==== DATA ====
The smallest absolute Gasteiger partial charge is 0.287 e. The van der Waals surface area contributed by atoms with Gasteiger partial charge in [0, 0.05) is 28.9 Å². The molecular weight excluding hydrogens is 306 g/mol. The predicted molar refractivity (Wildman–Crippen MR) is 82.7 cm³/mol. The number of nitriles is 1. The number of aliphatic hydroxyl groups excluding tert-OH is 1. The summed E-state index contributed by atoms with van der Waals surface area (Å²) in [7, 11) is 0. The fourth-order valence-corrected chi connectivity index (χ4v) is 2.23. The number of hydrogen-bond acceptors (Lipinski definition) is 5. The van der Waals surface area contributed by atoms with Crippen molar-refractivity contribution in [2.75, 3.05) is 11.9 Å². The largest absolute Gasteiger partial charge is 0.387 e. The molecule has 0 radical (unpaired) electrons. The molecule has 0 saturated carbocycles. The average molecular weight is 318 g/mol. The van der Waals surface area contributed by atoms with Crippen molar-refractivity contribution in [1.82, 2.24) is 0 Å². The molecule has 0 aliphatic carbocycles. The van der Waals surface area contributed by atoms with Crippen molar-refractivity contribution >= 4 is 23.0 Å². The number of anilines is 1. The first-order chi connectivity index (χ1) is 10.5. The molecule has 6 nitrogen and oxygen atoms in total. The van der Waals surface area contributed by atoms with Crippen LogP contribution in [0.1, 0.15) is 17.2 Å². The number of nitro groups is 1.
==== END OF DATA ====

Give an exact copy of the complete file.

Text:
The smallest absolute Gasteiger partial charge is 0.287 e. The van der Waals surface area contributed by atoms with Gasteiger partial charge in [0, 0.05) is 28.9 Å². The molecular weight excluding hydrogens is 306 g/mol. The predicted molar refractivity (Wildman–Crippen MR) is 82.7 cm³/mol. The number of nitriles is 1. The number of aliphatic hydroxyl groups excluding tert-OH is 1. The summed E-state index contributed by atoms with van der Waals surface area (Å²) in [7, 11) is 0. The fourth-order valence-corrected chi connectivity index (χ4v) is 2.23. The number of hydrogen-bond acceptors (Lipinski definition) is 5. The van der Waals surface area contributed by atoms with Crippen molar-refractivity contribution in [2.75, 3.05) is 11.9 Å². The largest absolute Gasteiger partial charge is 0.387 e. The molecule has 0 radical (unpaired) electrons. The molecule has 0 saturated carbocycles. The average molecular weight is 318 g/mol. The van der Waals surface area contributed by atoms with Crippen molar-refractivity contribution in [1.82, 2.24) is 0 Å². The molecule has 0 aliphatic carbocycles. The van der Waals surface area contributed by atoms with Crippen molar-refractivity contribution >= 4 is 23.0 Å². The number of anilines is 1. The first-order chi connectivity index (χ1) is 10.5. The molecule has 6 nitrogen and oxygen atoms in total. The van der Waals surface area contributed by atoms with Crippen LogP contribution in [0.1, 0.15) is 17.2 Å². The number of nitro groups is 1.